Conference Agenda

Overview and details of the sessions of this conference. Please select a date or location to show only sessions at that day or location. Please select a single session for detailed view (with abstracts and downloads if available).

 
 
Session Overview
Session
Commodification: Commodities and Consumption
Time:
Friday, 04/Nov/2022:
9:00am - 10:30am

Session Chair: Lana Swartz
Location: CQ-310

60 seat seminar room

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Presentations

‘I’M BROKE BUT I’M HAPPY’: EVIDENCE FROM TIKTOK OF CONSUMERS’ EXPERIENCES WITH BUY NOW, PAY LATER CREDIT

Nikita Aggarwal1, D. Bondy Valdovinos Kaye2, Christopher Odinet3

1UCLA; 2University of Leeds, United States of America; 3University of Iowa

This paper draws on short video content from TikTok to understand how consumers experience buy now, pay later (‘BNPL’) credit products. Social media platforms, particularly TikTok and Instagram, have become an important site for the production of consumer and credit cultures. BNPL is especially popular amongst Gen Zers and millennials, who share their thoughts about BNPL on TikTok. As such, TikTok offers a fertile and novel source of data to understand the preferences and experiences of BNPL consumers. We chose to focus on one BNPL company, Klarna, that operates in the US, UK, and Europe and has a stronger presence on TikTok than some of its competitors. 250 TikTok videos were collected for qualitative content analysis using the TikTok mobile interface and the search term “Klarna” in February 2022. Preliminary findings suggest a mixture of positive and negative user sentiments, often simultaneously, potentially indicating the use of BNPL to satisfy consumers’ present-biased preferences. Videos share themes of financial responsibility and success, as well as indebtedness, guilt, and addiction using BNPL.The paper recommend directions for regulatory intervention, and further theoretical and methodological research into the intersections of social media and personal finance.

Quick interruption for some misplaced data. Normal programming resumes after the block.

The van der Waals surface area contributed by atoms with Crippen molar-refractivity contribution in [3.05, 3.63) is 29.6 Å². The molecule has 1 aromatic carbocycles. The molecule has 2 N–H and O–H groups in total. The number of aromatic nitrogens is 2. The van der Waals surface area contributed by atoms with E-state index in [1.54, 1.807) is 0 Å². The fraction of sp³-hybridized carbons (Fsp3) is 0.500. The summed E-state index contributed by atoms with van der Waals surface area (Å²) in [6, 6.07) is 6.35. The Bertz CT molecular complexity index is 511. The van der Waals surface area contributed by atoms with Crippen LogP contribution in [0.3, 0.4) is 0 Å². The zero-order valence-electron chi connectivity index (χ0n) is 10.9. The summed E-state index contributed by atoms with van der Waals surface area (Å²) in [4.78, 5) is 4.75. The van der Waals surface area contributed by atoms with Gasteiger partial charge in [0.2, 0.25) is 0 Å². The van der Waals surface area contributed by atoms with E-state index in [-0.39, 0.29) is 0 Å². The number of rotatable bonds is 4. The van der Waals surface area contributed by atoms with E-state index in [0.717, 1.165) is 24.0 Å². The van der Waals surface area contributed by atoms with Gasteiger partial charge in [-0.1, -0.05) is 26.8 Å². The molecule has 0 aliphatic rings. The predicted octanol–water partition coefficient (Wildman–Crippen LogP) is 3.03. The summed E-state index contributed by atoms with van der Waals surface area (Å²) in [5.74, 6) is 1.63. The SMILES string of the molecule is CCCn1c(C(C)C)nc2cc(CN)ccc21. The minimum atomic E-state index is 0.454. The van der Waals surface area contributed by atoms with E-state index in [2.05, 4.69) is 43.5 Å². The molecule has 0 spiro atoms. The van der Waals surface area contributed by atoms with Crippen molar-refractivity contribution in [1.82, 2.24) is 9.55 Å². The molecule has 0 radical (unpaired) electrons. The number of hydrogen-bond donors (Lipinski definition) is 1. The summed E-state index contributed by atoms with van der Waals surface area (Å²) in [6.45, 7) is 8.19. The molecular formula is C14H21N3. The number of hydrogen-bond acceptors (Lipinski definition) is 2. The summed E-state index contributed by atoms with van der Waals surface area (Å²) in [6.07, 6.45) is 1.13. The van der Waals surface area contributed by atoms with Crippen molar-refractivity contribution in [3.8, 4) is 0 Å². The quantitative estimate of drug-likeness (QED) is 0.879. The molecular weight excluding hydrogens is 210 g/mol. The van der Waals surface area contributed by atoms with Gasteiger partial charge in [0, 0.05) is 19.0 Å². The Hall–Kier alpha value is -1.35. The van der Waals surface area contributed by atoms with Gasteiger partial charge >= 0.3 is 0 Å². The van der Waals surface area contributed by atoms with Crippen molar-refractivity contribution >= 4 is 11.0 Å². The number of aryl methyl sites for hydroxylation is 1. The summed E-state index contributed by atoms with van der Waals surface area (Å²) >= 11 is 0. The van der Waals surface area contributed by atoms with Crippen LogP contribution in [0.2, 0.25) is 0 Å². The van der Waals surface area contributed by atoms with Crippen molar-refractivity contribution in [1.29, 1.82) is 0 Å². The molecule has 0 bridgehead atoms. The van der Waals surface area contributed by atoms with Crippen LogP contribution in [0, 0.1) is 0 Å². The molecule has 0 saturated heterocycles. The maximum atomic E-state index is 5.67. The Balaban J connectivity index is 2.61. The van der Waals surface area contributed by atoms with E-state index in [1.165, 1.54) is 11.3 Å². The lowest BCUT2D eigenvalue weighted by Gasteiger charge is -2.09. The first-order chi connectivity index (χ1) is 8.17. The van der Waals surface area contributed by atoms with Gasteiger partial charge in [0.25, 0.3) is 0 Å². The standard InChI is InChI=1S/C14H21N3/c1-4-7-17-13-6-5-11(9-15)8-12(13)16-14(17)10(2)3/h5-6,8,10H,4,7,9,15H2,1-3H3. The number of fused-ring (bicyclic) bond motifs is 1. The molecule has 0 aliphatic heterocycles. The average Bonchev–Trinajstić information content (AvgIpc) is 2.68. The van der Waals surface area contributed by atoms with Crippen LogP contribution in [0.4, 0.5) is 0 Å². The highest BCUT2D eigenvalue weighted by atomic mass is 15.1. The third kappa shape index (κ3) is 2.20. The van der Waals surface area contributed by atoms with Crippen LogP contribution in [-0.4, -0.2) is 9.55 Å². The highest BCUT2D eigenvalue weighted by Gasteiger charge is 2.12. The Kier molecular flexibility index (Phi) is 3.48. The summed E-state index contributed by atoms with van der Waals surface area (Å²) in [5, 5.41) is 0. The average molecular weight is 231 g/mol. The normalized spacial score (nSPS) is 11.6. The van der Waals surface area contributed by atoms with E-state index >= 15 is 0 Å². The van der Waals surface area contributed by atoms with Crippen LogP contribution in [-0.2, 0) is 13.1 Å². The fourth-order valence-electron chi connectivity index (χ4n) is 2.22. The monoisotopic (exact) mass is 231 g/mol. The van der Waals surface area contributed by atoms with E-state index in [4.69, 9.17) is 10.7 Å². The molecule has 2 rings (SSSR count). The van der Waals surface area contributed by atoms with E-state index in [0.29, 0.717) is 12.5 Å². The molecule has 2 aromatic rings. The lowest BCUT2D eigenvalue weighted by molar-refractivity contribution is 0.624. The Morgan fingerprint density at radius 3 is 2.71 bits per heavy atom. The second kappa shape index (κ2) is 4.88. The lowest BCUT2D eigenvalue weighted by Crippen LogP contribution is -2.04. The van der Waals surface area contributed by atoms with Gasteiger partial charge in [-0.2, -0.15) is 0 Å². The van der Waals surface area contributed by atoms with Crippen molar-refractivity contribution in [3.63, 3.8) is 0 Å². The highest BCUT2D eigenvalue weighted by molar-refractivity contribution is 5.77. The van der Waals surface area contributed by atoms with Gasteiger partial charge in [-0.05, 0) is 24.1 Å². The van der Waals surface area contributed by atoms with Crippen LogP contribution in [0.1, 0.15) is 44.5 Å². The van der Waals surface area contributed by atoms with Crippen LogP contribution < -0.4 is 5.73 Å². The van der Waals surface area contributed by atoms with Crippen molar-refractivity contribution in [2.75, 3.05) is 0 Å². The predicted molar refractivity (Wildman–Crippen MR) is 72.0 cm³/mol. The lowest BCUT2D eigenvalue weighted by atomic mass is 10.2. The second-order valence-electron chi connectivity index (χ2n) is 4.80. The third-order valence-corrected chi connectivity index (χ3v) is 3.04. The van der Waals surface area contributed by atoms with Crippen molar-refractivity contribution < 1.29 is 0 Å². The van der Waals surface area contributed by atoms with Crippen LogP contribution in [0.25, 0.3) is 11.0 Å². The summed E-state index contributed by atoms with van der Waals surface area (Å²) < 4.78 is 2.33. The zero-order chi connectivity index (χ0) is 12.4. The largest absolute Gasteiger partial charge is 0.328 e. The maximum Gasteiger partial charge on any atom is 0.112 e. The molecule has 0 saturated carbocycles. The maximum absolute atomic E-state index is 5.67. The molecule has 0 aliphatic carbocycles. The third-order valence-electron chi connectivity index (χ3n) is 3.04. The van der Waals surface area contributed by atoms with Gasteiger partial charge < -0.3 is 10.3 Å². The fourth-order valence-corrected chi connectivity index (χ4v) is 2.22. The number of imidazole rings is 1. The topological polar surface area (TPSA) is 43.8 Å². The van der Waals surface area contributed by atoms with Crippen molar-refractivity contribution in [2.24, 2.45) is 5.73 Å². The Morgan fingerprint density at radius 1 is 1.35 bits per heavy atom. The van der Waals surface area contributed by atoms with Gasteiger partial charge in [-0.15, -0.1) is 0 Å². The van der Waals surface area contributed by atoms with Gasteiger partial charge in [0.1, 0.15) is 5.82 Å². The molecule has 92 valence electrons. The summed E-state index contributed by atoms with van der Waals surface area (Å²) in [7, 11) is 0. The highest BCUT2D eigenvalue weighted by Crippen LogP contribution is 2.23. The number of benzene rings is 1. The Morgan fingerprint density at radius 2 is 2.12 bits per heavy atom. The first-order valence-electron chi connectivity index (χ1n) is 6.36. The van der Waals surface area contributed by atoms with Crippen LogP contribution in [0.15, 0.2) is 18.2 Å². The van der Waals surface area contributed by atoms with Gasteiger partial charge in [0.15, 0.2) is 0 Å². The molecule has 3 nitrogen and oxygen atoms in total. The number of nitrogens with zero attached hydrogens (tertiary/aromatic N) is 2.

Liquid Consumption in the Platform Economy: A Comparative Case Study of Three Platforms and Six User Groups

Christoph Lutz1, Volker Stocker2,3

1BI Norwegian Business School, Norway; 2Weizenbaum Institute for the Networked Society; 3TU Berlin

The notion of “liquid consumption” draws on Bauman’s theory of liquid modernity to describe shifts in consumer behavior in recent years. Liquid consumption is contrasted to more traditional “solid” consumption and is characterized by ephemerality (rather than endurance), access (rather than ownership), and dematerialization (rather than material possessions). Despite the popularity of liquid consumption theory and the prominent role of digital platforms in shaping liquid consumption, a thorough analysis how digital platforms enable or constrain liquid consumption is missing. In our research, we address this gap and study the role of liquidity on three key digital platforms in the platform economy: Airbnb, Uber, and Fiverr. The research relies on a comparative case study method and is informed by the walkthrough approach, answering three distinct research questions: 1. How inherent is liquidity in a certain product/service category in the first place (pre-platform)? 2. Where do different platforms fall on the dimensions of the liquid-solid consumption spectrum? 3. How does the solidity/liquidity of the consumption/use/experience differ between providers and consumers?